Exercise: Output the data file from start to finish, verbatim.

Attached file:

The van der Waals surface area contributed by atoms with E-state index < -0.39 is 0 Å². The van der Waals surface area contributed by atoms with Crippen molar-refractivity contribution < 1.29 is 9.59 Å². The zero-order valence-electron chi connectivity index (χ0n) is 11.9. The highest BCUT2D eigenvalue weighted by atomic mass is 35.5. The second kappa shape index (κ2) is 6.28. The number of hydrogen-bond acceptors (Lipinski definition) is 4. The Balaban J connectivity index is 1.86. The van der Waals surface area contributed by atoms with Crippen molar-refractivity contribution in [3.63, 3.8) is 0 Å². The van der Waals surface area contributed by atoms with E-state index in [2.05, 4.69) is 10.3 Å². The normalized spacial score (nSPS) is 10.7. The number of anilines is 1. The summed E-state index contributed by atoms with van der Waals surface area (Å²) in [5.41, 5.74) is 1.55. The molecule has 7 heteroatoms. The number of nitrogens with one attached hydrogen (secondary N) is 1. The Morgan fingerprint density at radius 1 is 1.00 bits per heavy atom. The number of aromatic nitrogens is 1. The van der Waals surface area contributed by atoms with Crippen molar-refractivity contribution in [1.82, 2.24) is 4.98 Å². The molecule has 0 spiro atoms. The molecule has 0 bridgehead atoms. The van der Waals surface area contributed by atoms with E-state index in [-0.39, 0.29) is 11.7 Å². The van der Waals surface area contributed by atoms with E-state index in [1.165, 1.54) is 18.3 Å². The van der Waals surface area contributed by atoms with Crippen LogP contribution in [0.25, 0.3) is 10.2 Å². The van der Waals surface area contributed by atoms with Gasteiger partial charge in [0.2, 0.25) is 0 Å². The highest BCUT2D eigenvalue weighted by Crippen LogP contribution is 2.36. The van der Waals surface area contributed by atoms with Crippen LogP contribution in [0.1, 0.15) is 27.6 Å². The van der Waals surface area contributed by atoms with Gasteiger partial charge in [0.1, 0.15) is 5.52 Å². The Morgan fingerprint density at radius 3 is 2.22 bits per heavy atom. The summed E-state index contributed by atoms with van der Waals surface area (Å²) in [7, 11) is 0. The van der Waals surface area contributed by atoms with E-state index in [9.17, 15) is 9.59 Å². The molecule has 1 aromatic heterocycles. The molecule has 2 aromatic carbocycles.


The van der Waals surface area contributed by atoms with E-state index < -0.39 is 0 Å². The van der Waals surface area contributed by atoms with Crippen molar-refractivity contribution < 1.29 is 9.59 Å². The zero-order valence-electron chi connectivity index (χ0n) is 11.9. The highest BCUT2D eigenvalue weighted by atomic mass is 35.5. The second kappa shape index (κ2) is 6.28. The number of hydrogen-bond acceptors (Lipinski definition) is 4. The Balaban J connectivity index is 1.86. The van der Waals surface area contributed by atoms with Crippen molar-refractivity contribution in [3.63, 3.8) is 0 Å². The van der Waals surface area contributed by atoms with E-state index in [2.05, 4.69) is 10.3 Å². The normalized spacial score (nSPS) is 10.7. The number of anilines is 1. The summed E-state index contributed by atoms with van der Waals surface area (Å²) in [5.41, 5.74) is 1.55. The molecule has 7 heteroatoms. The number of nitrogens with one attached hydrogen (secondary N) is 1. The Morgan fingerprint density at radius 1 is 1.00 bits per heavy atom. The number of aromatic nitrogens is 1. The van der Waals surface area contributed by atoms with Crippen molar-refractivity contribution in [1.82, 2.24) is 4.98 Å². The molecule has 0 spiro atoms. The molecule has 0 bridgehead atoms. The van der Waals surface area contributed by atoms with E-state index in [-0.39, 0.29) is 11.7 Å². The van der Waals surface area contributed by atoms with E-state index in [1.165, 1.54) is 18.3 Å². The van der Waals surface area contributed by atoms with Crippen LogP contribution in [0.25, 0.3) is 10.2 Å². The van der Waals surface area contributed by atoms with Gasteiger partial charge in [0.2, 0.25) is 0 Å². The highest BCUT2D eigenvalue weighted by Crippen LogP contribution is 2.36. The van der Waals surface area contributed by atoms with Crippen LogP contribution in [0.1, 0.15) is 27.6 Å². The van der Waals surface area contributed by atoms with Gasteiger partial charge in [0.1, 0.15) is 5.52 Å². The Morgan fingerprint density at radius 3 is 2.22 bits per heavy atom. The summed E-state index contributed by atoms with van der Waals surface area (Å²) in [7, 11) is 0. The van der Waals surface area contributed by atoms with E-state index in [9.17, 15) is 9.59 Å². The molecule has 1 aromatic heterocycles. The molecule has 2 aromatic carbocycles.